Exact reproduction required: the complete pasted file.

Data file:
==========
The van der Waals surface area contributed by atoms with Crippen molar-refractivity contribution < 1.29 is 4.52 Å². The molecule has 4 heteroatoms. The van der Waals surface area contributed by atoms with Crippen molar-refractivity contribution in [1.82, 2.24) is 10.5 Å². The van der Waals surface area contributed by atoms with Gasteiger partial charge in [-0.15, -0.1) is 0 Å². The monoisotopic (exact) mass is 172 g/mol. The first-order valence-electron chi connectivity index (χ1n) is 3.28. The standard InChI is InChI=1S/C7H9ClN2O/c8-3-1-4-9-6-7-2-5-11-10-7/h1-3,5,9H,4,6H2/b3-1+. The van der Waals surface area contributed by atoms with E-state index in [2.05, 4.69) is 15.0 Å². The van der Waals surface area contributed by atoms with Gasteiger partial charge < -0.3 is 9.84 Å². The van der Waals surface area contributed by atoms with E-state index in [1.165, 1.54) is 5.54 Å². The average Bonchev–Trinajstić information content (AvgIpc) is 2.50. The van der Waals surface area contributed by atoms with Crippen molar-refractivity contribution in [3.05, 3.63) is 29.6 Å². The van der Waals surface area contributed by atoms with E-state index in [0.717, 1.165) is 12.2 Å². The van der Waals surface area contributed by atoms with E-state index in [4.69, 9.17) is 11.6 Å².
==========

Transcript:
The van der Waals surface area contributed by atoms with Crippen molar-refractivity contribution < 1.29 is 4.52 Å². The molecule has 4 heteroatoms. The van der Waals surface area contributed by atoms with Crippen molar-refractivity contribution in [1.82, 2.24) is 10.5 Å². The van der Waals surface area contributed by atoms with Gasteiger partial charge in [-0.15, -0.1) is 0 Å². The monoisotopic (exact) mass is 172 g/mol. The first-order valence-electron chi connectivity index (χ1n) is 3.28. The standard InChI is InChI=1S/C7H9ClN2O/c8-3-1-4-9-6-7-2-5-11-10-7/h1-3,5,9H,4,6H2/b3-1+. The van der Waals surface area contributed by atoms with E-state index in [2.05, 4.69) is 15.0 Å². The van der Waals surface area contributed by atoms with Gasteiger partial charge < -0.3 is 9.84 Å². The van der Waals surface area contributed by atoms with E-state index in [1.165, 1.54) is 5.54 Å². The average Bonchev–Trinajstić information content (AvgIpc) is 2.50. The van der Waals surface area contributed by atoms with Crippen molar-refractivity contribution in [3.05, 3.63) is 29.6 Å². The van der Waals surface area contributed by atoms with E-state index in [0.717, 1.165) is 12.2 Å². The van der Waals surface area contributed by atoms with E-state index in [4.69, 9.17) is 11.6 Å².